My new single, ‘Sturgeon Love’, officially releases on all platforms Friday, October 29th.
You can pre-save the song here – https://show.co/QWniXLz
Pre-saving a forthcoming release really helps indie artists like have our songs exposed to a wider audience on streaming platforms like Spotify and Apple Music.
I’ll be premiering a brand new music video too on Saturday, October 30th at 12noon Pacific Time on my Youtube channel. Sign up for a premiere reminder here – https://youtu.be/8OHCac8ZgLw
Video production by JayFet Films
Filmed in Beacon Hill Park, Victoria, BC in Summer 2021.
Song written by Kele Fleming
Kele Fleming – Vocals, guitars
Aaron Trory – Bass, electric guitar
Tony Lee – Drums
Ron Yamauchi – Piano, keys
Recorded, engineered and mixed by Sheldon Zaharko of Zed Productions at The Warehouse Studio in Vancouver, Canada.
Mastered by Andrew Spindor at Railtown Mastering.
Single cover by Matt Laforest of Laforest Creative
About the song
This song is a celebration of life and spirit. I wrote this song for the ancient Fraser River sturgeon. They are a symbol of survival and perseverance to me. The Fraser River forms a massive river system in Vancouver, the city I have lived in for many decades. And, the sturgeon have plied the murky waters of this river for millenia. Like a holdover from the times of the dinosaur, they have remained mythic and secret in the river for so many years…Until white settlers arrived on what is now Canada’s Pacific shores and ‘discovered them.’ Everything changed.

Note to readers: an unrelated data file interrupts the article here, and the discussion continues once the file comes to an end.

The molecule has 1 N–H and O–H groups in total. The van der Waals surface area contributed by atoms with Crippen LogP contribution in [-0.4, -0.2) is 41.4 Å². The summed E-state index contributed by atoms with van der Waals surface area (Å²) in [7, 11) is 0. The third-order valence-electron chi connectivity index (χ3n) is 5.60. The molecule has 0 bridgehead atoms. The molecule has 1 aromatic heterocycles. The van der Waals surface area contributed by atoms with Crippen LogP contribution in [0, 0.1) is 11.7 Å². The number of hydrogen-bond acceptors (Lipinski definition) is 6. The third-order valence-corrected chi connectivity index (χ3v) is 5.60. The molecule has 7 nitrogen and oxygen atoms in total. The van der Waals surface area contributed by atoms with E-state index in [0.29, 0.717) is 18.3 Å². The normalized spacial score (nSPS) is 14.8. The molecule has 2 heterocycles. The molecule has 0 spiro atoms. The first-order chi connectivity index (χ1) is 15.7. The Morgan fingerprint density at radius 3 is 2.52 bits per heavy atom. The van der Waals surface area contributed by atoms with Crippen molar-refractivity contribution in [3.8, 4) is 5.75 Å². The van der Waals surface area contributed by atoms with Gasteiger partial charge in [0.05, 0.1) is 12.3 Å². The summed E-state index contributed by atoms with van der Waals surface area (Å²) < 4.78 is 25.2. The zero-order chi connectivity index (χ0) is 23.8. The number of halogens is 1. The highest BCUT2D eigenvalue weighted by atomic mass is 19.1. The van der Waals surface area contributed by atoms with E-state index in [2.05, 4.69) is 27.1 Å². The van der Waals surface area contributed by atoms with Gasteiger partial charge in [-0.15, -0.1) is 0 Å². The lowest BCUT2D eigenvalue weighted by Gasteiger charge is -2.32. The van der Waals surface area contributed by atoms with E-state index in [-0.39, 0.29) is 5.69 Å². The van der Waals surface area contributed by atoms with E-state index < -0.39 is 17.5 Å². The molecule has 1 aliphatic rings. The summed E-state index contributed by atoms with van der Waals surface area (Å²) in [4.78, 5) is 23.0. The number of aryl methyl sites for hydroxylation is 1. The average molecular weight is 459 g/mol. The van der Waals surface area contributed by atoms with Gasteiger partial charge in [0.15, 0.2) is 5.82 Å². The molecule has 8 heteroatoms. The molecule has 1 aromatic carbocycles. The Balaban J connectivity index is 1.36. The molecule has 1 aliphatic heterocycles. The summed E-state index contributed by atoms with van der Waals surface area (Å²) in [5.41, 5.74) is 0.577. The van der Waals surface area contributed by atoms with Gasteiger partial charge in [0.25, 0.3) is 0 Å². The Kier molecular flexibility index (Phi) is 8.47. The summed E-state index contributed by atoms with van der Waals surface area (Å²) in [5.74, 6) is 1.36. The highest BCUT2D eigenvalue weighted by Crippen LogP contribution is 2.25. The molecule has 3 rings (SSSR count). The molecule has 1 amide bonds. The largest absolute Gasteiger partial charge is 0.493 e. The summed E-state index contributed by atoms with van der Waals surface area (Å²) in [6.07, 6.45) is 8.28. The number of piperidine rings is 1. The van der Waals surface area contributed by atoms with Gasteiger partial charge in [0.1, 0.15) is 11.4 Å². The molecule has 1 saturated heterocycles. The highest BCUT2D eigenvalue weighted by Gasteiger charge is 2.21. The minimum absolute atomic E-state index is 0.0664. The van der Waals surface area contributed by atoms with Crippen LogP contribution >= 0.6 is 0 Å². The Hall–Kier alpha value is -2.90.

The song is rhythmic and flows like a river and the words evoke the mysteries of life hidden in its murky waters. The lyrics and melody pull you in and hook you with the love that flows through the song.
‘All that was frozen is now a river
All my thoughts have come undone
All that was broken is now together
And, all we need is Sturgeon Love.’
Some random facts about sturgeons.
- Signifiying the vibrant life of the river
- They haven’t changed much since before the time of the dinosaurs, and some have been known to live over a hundred years.
- Threatened by overfishing and alterations to water temperatures, turbidity and levels caused by human activity.
- Largest freshwater fish in Canada.
- Scutes or diamond spines run down their backs giving them a prehistoric appearance.